Dr. Roger Wong: UBC Medicine’s EA Dean On How To Pivot During Covid-19

By Raiden Huang

Dr. Roger Wong

Ask Dr. Roger Wong to talk about his rise to eminence in the medical field and the world renowned geriatric leader goes on to do so with a nod of appreciation for his faculty colleagues and students. 

“As the only medical school in the province of British Columbia, we actually have a social responsibility and accountability to our patients and communities,” says Dr. Wong when asked what role the UBC’s Faculty of Medicine has been playing amidst this crisis. 

Ranging from directly supporting the frontline and clinical health professionals, many of the UBC medical students alongside faculty members and medical residents have stepped up to the plate when their name was called. Staffing call centers and hotlines, select students have even assisted in contact tracing individuals that have been diagnosed and tested positive for COVID-19. 

The educational processes pertaining to medicine have now been changed. Not only has it gone online but students now have the opportunity to really contribute in different ways to support the public health efforts of managing the pandemic. “It’s real-time learning and the real-time application of learning as they are making a difference,” states Dr. Wong.

“These kinds of works are a highlight of some of the leadership roles UBC has taken but it doesn’t stop there. Plenty of researchers have focused their research on COVID-19 related research,” the now latest addition to the Government of Canada’s Task Force on Long-Term Care Dr. Wong smiles in thought Wednesday morning. 

“It is going to be here for a while,” states Dr. Wong. He continues, “until a discovery that is safe and effective in protecting us against COVID-19, many of the public health measures such as physical distancing are likely here to stay.” Dr. Wong continues, “a lot of researchers in the science and medical field have been working flat out ever since the pandemic outbreak started.”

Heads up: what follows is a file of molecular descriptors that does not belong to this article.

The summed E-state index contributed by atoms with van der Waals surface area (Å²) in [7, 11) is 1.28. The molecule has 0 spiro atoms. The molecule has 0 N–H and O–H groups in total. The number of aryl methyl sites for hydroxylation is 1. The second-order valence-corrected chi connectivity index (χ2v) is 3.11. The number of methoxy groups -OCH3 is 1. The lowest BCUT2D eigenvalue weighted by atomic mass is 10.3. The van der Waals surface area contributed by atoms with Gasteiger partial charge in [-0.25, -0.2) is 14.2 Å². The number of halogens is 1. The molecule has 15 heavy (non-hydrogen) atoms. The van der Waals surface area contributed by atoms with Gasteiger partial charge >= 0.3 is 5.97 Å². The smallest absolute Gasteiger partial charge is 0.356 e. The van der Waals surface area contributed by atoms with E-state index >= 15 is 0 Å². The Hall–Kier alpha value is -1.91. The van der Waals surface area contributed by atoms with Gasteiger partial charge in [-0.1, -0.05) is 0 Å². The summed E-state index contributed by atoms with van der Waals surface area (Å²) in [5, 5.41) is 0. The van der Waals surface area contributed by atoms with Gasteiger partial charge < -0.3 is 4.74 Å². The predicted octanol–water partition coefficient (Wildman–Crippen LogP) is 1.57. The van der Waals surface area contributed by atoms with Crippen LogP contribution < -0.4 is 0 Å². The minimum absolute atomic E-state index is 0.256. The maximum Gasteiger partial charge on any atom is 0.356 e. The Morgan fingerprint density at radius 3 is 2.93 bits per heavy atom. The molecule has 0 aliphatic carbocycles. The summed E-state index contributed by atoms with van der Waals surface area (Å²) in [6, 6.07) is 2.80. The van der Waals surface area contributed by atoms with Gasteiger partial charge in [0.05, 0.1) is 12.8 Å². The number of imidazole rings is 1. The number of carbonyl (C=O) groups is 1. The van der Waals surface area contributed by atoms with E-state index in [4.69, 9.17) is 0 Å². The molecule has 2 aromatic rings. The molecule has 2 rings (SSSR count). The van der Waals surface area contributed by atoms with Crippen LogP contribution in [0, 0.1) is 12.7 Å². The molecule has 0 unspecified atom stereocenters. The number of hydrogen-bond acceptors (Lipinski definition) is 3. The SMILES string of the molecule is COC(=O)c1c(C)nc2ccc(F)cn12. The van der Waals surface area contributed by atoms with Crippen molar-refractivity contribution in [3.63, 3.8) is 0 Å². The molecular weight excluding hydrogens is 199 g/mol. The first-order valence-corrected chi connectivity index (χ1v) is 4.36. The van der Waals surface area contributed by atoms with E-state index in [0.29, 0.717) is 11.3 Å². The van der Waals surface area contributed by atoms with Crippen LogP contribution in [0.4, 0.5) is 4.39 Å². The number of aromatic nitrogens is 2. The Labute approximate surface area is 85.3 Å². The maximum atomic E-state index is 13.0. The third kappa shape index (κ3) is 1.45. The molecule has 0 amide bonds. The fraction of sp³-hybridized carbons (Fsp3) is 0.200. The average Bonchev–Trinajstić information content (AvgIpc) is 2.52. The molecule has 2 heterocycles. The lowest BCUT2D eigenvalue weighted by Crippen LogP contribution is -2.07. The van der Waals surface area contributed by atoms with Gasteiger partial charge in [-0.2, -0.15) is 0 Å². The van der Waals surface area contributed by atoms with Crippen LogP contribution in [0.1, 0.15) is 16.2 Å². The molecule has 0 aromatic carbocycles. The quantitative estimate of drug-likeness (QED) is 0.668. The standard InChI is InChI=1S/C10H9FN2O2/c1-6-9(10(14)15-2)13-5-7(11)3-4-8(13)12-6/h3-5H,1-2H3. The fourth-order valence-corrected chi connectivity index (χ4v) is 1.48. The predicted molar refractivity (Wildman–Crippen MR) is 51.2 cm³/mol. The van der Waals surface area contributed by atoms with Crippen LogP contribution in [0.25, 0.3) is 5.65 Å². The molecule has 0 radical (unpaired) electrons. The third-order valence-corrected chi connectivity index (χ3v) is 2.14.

In a time where we need one another more than ever, Dr. Wong has made it clear physical distancing does not mean social isolation. This applies to seniors who are most at risk to this virus. Although physical distancing is a way of protecting seniors from getting the virus, one of the unintended consequences can be social isolation and loneliness. “Individuals who are continuously lonely and socially isolated are more prone to develop anxiety and other mental health conditions. This is especially tough with seniors that live with dementia or Alzheimer’s disease.” Dr. Wong continues to say, “there is a clear connection between social isolation and loneliness and then negative health outcomes associated with it such as strokes, heart diseases, and even death. There’s a US research study in psychology that talks about how the impact of loneliness on seniors is almost like smoking up to 15 cigarettes per day. That can shave their life expectancy of up to 8 years which is a huge effect,” adds Dr. Wong. 

When physical distancing requires in-person contact limitations, there can be huge detriments to their overall wellbeing. “An initiative we are launching is called Connecting with Compassion. We are using technology to connect seniors in long-term care homes to their loved ones and the outside world,” smiles Dr. Wong. “Social connectivity and continually engaging seniors during this time is so important.”

When asked why leading compassionately is so important, Dr. Wong says, “we have learned that data and science are really important but at the same time, compassion is also very important as we deal with this pandemic,” says Dr. Wong.  “We have to connect through compassion to connect with compassion. When we are driven by compassion, we can do anything.”

Despite the physical and psychological burdens COVID-19 has brought upon us, when asked how this crisis will change the future landscape of things, Dr. Wong beams with hope stating “many of the things in terms of adaptations during COVID-19 may continue to stay after it is over. It may be even a part of what we describe as the new normal. Many of the things we’ve learned from COVID-19 can come out quite positive.” An example Dr. Wong gave was the use of virtual care. Here he states, “health professionals will now be able to leverage on technology and do things they never even thought about. When virtual care becomes a cornerstone of the delivery of healthcare, there will be major implications for communities that have troubles accessing these services.” 

It appears whatever new normal state we enter post-pandemic is going to be a very different yet fruitful future. 

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